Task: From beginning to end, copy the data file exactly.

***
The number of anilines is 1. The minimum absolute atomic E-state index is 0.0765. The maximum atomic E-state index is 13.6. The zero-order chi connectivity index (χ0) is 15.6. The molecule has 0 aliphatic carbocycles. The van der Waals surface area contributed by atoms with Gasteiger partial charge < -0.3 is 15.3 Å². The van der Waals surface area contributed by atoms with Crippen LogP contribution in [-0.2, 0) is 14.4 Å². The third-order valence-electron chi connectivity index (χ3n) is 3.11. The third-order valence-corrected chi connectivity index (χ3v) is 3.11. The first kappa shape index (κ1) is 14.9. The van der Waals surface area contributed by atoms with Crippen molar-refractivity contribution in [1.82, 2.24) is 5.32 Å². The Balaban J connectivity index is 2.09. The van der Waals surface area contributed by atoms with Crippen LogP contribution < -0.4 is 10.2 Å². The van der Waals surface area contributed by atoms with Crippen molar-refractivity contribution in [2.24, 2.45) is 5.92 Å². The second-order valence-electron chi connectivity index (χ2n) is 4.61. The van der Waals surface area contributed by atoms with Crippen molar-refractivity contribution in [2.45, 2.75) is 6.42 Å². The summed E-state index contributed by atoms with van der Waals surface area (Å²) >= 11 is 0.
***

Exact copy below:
The number of anilines is 1. The minimum absolute atomic E-state index is 0.0765. The maximum atomic E-state index is 13.6. The zero-order chi connectivity index (χ0) is 15.6. The molecule has 0 aliphatic carbocycles. The van der Waals surface area contributed by atoms with Gasteiger partial charge < -0.3 is 15.3 Å². The van der Waals surface area contributed by atoms with Crippen LogP contribution in [-0.2, 0) is 14.4 Å². The third-order valence-electron chi connectivity index (χ3n) is 3.11. The third-order valence-corrected chi connectivity index (χ3v) is 3.11. The first kappa shape index (κ1) is 14.9. The van der Waals surface area contributed by atoms with Crippen molar-refractivity contribution in [1.82, 2.24) is 5.32 Å². The Balaban J connectivity index is 2.09. The van der Waals surface area contributed by atoms with Crippen LogP contribution < -0.4 is 10.2 Å². The van der Waals surface area contributed by atoms with Crippen molar-refractivity contribution in [2.24, 2.45) is 5.92 Å². The second-order valence-electron chi connectivity index (χ2n) is 4.61. The van der Waals surface area contributed by atoms with Crippen molar-refractivity contribution in [2.45, 2.75) is 6.42 Å². The summed E-state index contributed by atoms with van der Waals surface area (Å²) >= 11 is 0.